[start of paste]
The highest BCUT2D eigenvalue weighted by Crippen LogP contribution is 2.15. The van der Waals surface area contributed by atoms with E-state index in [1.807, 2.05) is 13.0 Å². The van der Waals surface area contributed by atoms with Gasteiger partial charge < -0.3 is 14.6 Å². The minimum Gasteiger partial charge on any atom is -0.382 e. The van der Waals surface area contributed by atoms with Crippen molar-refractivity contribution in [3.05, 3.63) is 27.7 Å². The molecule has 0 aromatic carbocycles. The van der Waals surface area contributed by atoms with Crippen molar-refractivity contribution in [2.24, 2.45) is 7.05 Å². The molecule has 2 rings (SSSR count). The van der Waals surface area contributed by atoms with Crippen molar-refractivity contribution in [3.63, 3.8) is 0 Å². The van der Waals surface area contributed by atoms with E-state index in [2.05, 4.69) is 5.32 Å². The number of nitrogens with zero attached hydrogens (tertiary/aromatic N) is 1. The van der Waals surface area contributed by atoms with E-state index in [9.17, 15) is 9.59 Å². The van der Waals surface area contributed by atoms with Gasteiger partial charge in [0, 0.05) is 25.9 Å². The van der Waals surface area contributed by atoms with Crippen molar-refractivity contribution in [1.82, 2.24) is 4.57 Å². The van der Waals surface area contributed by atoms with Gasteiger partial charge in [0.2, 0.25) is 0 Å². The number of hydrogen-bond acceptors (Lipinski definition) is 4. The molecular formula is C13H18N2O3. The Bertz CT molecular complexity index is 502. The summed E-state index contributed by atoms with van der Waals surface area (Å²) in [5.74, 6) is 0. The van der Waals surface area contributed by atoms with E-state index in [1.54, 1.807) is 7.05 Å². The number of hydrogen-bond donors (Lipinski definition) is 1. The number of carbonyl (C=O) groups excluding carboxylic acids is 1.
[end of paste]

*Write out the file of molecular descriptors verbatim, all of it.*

The highest BCUT2D eigenvalue weighted by Crippen LogP contribution is 2.15. The van der Waals surface area contributed by atoms with E-state index in [1.807, 2.05) is 13.0 Å². The van der Waals surface area contributed by atoms with Gasteiger partial charge < -0.3 is 14.6 Å². The minimum Gasteiger partial charge on any atom is -0.382 e. The van der Waals surface area contributed by atoms with Crippen molar-refractivity contribution in [3.05, 3.63) is 27.7 Å². The molecule has 0 aromatic carbocycles. The van der Waals surface area contributed by atoms with Crippen molar-refractivity contribution in [2.24, 2.45) is 7.05 Å². The molecule has 2 rings (SSSR count). The van der Waals surface area contributed by atoms with Crippen molar-refractivity contribution in [3.63, 3.8) is 0 Å². The van der Waals surface area contributed by atoms with E-state index in [2.05, 4.69) is 5.32 Å². The number of nitrogens with zero attached hydrogens (tertiary/aromatic N) is 1. The van der Waals surface area contributed by atoms with E-state index in [9.17, 15) is 9.59 Å². The van der Waals surface area contributed by atoms with Gasteiger partial charge in [0, 0.05) is 25.9 Å². The van der Waals surface area contributed by atoms with Crippen molar-refractivity contribution in [1.82, 2.24) is 4.57 Å². The van der Waals surface area contributed by atoms with Gasteiger partial charge in [0.2, 0.25) is 0 Å². The number of hydrogen-bond acceptors (Lipinski definition) is 4. The molecular formula is C13H18N2O3. The Bertz CT molecular complexity index is 502. The summed E-state index contributed by atoms with van der Waals surface area (Å²) in [5.74, 6) is 0. The van der Waals surface area contributed by atoms with E-state index in [1.54, 1.807) is 7.05 Å². The number of hydrogen-bond donors (Lipinski definition) is 1. The number of carbonyl (C=O) groups excluding carboxylic acids is 1.